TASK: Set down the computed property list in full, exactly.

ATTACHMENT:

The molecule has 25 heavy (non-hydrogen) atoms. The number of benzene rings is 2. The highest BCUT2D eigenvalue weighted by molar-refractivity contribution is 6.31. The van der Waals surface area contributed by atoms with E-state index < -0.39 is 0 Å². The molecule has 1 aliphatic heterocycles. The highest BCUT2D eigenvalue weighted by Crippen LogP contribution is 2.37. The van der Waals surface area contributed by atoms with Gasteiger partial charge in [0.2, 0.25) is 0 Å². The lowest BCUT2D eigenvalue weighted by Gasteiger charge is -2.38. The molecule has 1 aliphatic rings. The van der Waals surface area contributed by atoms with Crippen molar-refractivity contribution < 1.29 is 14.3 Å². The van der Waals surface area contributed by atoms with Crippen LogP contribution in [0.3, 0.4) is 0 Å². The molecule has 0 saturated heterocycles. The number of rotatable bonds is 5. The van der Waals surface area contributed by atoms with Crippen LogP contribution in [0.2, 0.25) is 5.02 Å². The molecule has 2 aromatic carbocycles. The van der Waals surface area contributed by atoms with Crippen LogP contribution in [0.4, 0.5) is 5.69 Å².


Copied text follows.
The molecule has 25 heavy (non-hydrogen) atoms. The number of benzene rings is 2. The highest BCUT2D eigenvalue weighted by molar-refractivity contribution is 6.31. The van der Waals surface area contributed by atoms with E-state index < -0.39 is 0 Å². The molecule has 1 aliphatic heterocycles. The highest BCUT2D eigenvalue weighted by Crippen LogP contribution is 2.37. The van der Waals surface area contributed by atoms with Gasteiger partial charge in [0.2, 0.25) is 0 Å². The lowest BCUT2D eigenvalue weighted by Gasteiger charge is -2.38. The molecule has 1 aliphatic rings. The van der Waals surface area contributed by atoms with Crippen molar-refractivity contribution < 1.29 is 14.3 Å². The van der Waals surface area contributed by atoms with Crippen LogP contribution in [0.3, 0.4) is 0 Å². The molecule has 0 saturated heterocycles. The number of rotatable bonds is 5. The van der Waals surface area contributed by atoms with Crippen LogP contribution in [0.2, 0.25) is 5.02 Å². The molecule has 2 aromatic carbocycles. The van der Waals surface area contributed by atoms with Crippen LogP contribution in [0.4, 0.5) is 5.69 Å².